The leak could also be due to a worn out flapper, which is the rubber mat that sits at the bottom of the tank, covering the drain, and is affixed to the end of the chain. That project is slightly more involved but still easily within the realm of a DIY'ers abilities.

All of these items can be picked up at your local home improvement store and found at a variety of online retailers. Heck, Niagara Conservation even sells a variety of kits that include many of these devices so you don't have to spend your afternoon wandering Home Depot's plumbing department in search of an 85 cent aerator sleeve. And when combined with the water saving techniques described below, your daily water usage will slow to a trickle.

lead image: Denis Ponkratov

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Comments

    The best water saving device is yourself. Not letting the tap run while you're shaving yourself, shorter showers, no excess watering of gardens etc, etc. The same goes for fuel consumption in your car. It's the user that dictates how much water and petrol you go through.

      That's only true if everyone in the house has been educated to use water wisely, what about kids, their education usually takes longer and a lot of water can be wasted until they wise up. As for petrol, well that's different, most people concerned about fuel consumption are trying to save money, this article is about saving water. Besides the amount of control on fuel consumption with a car you already own other that driving economically is limited. Unless you downsize to a smaller more economic vehicle, that's a discussion for some other time.

    Just follow a vegan diet and your water use will be reduced dramatically!
    https://www.youtube.com/watch?v=tM6yfP_yI2I
    The majority of the water used is from the food you eat. The thing is we don't really think about that and we just get the end product.

      wow that got to be the stupidest thing I have ever seen...

        Maybe you should watch the video before commenting, or you end up looking stupid for your uninformed comment.

      Then explain how little water washing all your fruits and vegetables use..
      Not eating meat.. that's a "missed streak" lol

    At $2.20 per kilolitre, Qld., that's a lot of water, and it's damn cheap, and all the magic water saving devices on the planet do not change the most expensive component, the INFRASTRUCTURE. People also spend mega-dollars on plastic bottles of water, paying for the BOTTLE, the water is a few cents per litre, and many of the bottles are NOT RECYCLED....look in the oceans.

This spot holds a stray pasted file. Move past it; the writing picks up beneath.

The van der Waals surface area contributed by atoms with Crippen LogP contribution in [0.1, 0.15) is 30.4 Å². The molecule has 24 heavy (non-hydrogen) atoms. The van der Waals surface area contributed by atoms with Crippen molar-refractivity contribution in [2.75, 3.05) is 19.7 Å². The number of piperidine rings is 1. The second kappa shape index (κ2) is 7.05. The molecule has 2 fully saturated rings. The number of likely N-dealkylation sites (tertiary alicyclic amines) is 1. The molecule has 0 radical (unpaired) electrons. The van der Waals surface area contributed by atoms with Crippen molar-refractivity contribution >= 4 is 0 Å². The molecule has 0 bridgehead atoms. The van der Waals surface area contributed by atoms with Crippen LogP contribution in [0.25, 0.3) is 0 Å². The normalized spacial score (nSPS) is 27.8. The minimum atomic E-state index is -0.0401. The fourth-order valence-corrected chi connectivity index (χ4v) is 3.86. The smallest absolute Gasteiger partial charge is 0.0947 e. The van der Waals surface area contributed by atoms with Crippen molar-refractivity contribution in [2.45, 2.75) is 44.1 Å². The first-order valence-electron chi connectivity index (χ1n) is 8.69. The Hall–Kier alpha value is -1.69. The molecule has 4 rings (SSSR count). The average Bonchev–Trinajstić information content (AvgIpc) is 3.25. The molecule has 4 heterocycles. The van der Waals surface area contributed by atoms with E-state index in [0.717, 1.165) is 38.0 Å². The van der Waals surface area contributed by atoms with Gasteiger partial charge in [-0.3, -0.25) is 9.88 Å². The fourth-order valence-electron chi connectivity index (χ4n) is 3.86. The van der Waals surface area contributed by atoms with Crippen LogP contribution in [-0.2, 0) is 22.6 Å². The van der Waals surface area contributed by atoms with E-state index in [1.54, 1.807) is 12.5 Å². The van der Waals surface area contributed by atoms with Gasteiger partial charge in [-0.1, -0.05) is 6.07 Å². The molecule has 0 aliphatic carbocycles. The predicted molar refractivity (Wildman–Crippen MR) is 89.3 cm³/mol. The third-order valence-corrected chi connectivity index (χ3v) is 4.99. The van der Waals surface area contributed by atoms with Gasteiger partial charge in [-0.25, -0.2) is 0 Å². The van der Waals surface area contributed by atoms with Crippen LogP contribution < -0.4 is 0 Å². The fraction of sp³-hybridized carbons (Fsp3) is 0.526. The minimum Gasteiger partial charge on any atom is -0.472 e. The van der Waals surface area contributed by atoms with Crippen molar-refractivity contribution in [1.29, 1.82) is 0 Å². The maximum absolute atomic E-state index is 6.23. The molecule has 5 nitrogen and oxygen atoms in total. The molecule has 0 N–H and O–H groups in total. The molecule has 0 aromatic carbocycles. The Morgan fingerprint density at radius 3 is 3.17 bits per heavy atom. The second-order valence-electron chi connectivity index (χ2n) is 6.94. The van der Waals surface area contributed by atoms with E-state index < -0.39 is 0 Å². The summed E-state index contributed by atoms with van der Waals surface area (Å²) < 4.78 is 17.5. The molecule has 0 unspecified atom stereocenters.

I get sick of articles written by immature people who have not spent one iota of time in the research of their article. Cut the scare-mongering and report on the whole, not a minor slice of of the total cost, water is free from the sky, the treatment and delivery in pipes is where the high cost lies, a great proportion to the CEO's and shareholders.

      But this article is about saving WATER, not money. Water in Australia is not as free from the sky as you think it is, if it was there would be no droughts. Right now in W.A. the main water supplying dam for Perth and the metro region is over full capacity, come summer it probably won't be and that's only a few months away. Read the first part of this article again..

      "Australia isn’t the world’s wettest country. Drought is a legitimate concern for everyone from farmers to city-slickers. That means it’s the responsibility of every citizen to conserve as much water as possible. But that doesn’t mean you need to blow hundreds or thousands of dollars on professionally installed low flow appliances — not when these inexpensive items can be installed with the tools you (should) already own."

    My friends have this nifty thing in their house. They got a basin on the toilet cistern. You flush, and the faucet starts, you wash your hands, and it uses that water to fill the cistern, without you having to use more water to wash your hands.

    Most of this used to mean alot to me until I realised that living in an apartment means that if everyone in your building is putting in the same effort you might get some saving, otherwise you'll still end up paying the same amount each quarter, so no benefit to me. I've stopped worrying about how much water I use now, because no matter how hard I've tried, the bill doesnt change (which is my personal end goal). Yes I understand the environment and yada yada, but the main driving force for a lot of people is money saving first and foremost. On a single income supporting a family that needs to be possible based on my actions.